Nationwide, the economy and housing market are functioning at a level about 87 percent of their pre-crisis normal levels, according to the National Association of Home Builders  (NAHB) and First American’s  Leading Markets Index  released this week, which measures metro markets based on housing permits, home prices, and employment.
Fifty-nine of the 350 metro markets are at or above their pre-crisis norms, according to the index, up from 58 metros last month. At the same time, 130 markets are at least 90 percent of their pre-crisis levels, according to NAHB.
A little less than half—about 45 percent—of the normalized markets are located in areas benefitting from strong employment in the energy sector.
“The strong energy sector is at the forefront of the recovery and centered in many small and mid-sized markets in Texas, Louisiana, North Dakota, and Wyoming,” said David Crowe, chief economist at NAHB. He also pointed out that eight of the top 10 markets in NAHB’s index are located in these four states.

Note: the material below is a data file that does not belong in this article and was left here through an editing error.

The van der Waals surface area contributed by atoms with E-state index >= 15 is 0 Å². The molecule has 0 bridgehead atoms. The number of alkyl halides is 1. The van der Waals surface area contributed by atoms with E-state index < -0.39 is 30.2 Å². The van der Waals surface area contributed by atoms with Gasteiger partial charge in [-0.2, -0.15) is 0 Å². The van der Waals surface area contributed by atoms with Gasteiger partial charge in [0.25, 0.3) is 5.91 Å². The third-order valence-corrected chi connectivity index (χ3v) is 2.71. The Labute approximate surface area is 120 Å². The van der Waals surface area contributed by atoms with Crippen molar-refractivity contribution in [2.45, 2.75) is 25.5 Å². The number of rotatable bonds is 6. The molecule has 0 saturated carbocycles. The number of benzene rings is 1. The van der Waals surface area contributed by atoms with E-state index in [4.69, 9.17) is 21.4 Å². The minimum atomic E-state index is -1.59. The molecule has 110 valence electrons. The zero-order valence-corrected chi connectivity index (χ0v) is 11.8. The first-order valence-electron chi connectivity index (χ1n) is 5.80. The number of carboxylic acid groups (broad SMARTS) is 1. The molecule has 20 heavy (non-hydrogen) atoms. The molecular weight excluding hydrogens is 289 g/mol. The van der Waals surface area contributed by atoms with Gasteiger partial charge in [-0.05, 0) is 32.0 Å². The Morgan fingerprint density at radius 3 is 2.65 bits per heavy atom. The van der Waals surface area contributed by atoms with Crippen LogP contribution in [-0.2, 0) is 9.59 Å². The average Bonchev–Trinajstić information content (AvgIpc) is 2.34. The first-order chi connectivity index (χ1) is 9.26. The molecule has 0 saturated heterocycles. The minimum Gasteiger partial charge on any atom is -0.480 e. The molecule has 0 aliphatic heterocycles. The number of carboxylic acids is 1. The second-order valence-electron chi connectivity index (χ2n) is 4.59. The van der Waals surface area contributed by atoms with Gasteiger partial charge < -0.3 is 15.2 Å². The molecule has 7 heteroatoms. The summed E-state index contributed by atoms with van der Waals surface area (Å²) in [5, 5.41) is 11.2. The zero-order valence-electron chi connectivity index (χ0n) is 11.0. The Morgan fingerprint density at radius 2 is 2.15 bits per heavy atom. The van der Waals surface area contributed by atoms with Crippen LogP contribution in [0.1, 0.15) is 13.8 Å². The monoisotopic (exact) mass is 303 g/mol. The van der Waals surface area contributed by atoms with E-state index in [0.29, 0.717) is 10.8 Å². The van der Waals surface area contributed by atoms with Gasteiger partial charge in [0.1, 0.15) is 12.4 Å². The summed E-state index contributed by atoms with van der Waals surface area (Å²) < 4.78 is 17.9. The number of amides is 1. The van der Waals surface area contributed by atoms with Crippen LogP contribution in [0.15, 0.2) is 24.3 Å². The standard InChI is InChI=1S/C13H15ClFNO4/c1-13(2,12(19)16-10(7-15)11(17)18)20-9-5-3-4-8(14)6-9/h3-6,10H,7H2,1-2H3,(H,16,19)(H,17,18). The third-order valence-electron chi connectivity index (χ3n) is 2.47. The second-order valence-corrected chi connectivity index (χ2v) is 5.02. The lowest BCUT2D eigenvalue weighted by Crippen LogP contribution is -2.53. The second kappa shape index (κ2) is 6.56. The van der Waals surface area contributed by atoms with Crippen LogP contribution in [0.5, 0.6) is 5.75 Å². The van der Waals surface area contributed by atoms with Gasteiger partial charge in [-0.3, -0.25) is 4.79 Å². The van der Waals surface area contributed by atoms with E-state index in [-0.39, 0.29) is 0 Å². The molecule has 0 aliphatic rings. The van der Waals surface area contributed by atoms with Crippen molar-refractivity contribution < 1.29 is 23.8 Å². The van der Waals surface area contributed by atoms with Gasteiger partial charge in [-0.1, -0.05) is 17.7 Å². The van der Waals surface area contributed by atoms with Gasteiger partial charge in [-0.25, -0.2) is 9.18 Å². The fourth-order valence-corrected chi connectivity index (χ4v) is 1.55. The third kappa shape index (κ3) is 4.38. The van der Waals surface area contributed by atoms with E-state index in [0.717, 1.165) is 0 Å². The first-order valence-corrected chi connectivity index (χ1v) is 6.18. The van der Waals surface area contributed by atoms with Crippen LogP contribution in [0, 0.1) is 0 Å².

A look at the unemployment rates in these states supports NAHB’s findings. Texas’ unemployment rate is 6 percent; Wyoming’s is 4.4 percent; and North Dakota’s is a meager 2.7 percent, according to December data from the Bureau of Labor Statistics.
Among major metros, Baton Rouge, Louisiana, ranked highest on NAHB’s Leading Markets Index with a score of 1.41, indicating the market is “41 percent better than its last normal market level.” Honolulu, Hawaii; Oklahoma City; Austin, Texas; Houston, Texas; Harrisburg, Pennsylvania; and Pittsburgh, Pennsylvania, also ranked near the top.
A few smaller markets outranked the best of the larger metros. Odessa and Midland, Texas, both scored at least 2.0, indicating their markets are performing twice as well as they did before the economic downturn, according to NAHB.
“Despite the cold weather that has constrained economic and housing activity across much of the nation this winter, markets are returning to normal levels,” said Kevin Kelly, chairman of NAHB. “As the job and housing markets continue to mend and the onset of spring releases the pent-up demand for new homes, this will bode well for the remainder of 2014.”